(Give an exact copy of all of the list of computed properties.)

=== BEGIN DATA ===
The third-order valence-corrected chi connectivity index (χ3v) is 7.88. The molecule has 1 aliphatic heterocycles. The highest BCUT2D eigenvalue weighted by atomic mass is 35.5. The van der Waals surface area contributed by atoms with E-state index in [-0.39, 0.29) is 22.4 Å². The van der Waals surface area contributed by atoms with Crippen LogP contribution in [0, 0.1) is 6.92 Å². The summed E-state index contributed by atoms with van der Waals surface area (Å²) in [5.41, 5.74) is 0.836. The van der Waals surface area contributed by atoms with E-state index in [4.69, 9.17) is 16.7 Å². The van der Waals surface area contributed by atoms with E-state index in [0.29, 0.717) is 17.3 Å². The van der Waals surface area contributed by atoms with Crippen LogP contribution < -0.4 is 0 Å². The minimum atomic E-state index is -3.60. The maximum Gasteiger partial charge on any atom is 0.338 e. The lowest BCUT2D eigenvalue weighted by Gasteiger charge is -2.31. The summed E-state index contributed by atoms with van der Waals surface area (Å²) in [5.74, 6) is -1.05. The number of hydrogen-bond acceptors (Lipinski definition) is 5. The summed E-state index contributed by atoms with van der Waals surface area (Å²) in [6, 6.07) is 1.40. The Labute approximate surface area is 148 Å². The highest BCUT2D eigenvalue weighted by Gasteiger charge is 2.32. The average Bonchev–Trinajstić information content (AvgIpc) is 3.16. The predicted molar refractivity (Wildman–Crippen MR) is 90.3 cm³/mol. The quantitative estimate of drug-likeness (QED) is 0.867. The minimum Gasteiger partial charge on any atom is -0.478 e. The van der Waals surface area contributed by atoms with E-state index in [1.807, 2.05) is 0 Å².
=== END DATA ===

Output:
The third-order valence-corrected chi connectivity index (χ3v) is 7.88. The molecule has 1 aliphatic heterocycles. The highest BCUT2D eigenvalue weighted by atomic mass is 35.5. The van der Waals surface area contributed by atoms with E-state index in [-0.39, 0.29) is 22.4 Å². The van der Waals surface area contributed by atoms with Crippen LogP contribution in [0, 0.1) is 6.92 Å². The summed E-state index contributed by atoms with van der Waals surface area (Å²) in [5.41, 5.74) is 0.836. The van der Waals surface area contributed by atoms with E-state index in [4.69, 9.17) is 16.7 Å². The van der Waals surface area contributed by atoms with E-state index in [0.29, 0.717) is 17.3 Å². The van der Waals surface area contributed by atoms with Crippen LogP contribution < -0.4 is 0 Å². The minimum atomic E-state index is -3.60. The maximum Gasteiger partial charge on any atom is 0.338 e. The lowest BCUT2D eigenvalue weighted by Gasteiger charge is -2.31. The summed E-state index contributed by atoms with van der Waals surface area (Å²) in [5.74, 6) is -1.05. The number of hydrogen-bond acceptors (Lipinski definition) is 5. The summed E-state index contributed by atoms with van der Waals surface area (Å²) in [6, 6.07) is 1.40. The Labute approximate surface area is 148 Å². The highest BCUT2D eigenvalue weighted by Gasteiger charge is 2.32. The average Bonchev–Trinajstić information content (AvgIpc) is 3.16. The predicted molar refractivity (Wildman–Crippen MR) is 90.3 cm³/mol. The quantitative estimate of drug-likeness (QED) is 0.867. The minimum Gasteiger partial charge on any atom is -0.478 e. The van der Waals surface area contributed by atoms with E-state index in [1.807, 2.05) is 0 Å².